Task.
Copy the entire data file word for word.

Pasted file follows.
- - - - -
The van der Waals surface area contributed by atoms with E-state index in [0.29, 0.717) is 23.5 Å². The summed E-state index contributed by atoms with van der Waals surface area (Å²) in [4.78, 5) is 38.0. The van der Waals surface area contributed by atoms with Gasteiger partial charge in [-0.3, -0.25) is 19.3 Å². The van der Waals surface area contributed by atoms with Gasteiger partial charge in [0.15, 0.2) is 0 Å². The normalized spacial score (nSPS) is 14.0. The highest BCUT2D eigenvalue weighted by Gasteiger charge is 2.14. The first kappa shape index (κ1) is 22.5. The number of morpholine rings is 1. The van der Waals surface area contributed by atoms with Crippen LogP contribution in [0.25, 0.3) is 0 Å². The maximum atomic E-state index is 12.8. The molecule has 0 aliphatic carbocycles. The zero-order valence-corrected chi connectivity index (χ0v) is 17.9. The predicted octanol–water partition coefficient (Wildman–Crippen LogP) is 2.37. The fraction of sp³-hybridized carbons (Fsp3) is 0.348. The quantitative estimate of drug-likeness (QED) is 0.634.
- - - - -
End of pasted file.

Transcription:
The van der Waals surface area contributed by atoms with E-state index in [0.29, 0.717) is 23.5 Å². The summed E-state index contributed by atoms with van der Waals surface area (Å²) in [4.78, 5) is 38.0. The van der Waals surface area contributed by atoms with Gasteiger partial charge in [-0.3, -0.25) is 19.3 Å². The van der Waals surface area contributed by atoms with Gasteiger partial charge in [0.15, 0.2) is 0 Å². The normalized spacial score (nSPS) is 14.0. The highest BCUT2D eigenvalue weighted by Gasteiger charge is 2.14. The first kappa shape index (κ1) is 22.5. The number of morpholine rings is 1. The van der Waals surface area contributed by atoms with Crippen LogP contribution in [0.25, 0.3) is 0 Å². The maximum atomic E-state index is 12.8. The molecule has 0 aliphatic carbocycles. The zero-order valence-corrected chi connectivity index (χ0v) is 17.9. The predicted octanol–water partition coefficient (Wildman–Crippen LogP) is 2.37. The fraction of sp³-hybridized carbons (Fsp3) is 0.348. The quantitative estimate of drug-likeness (QED) is 0.634.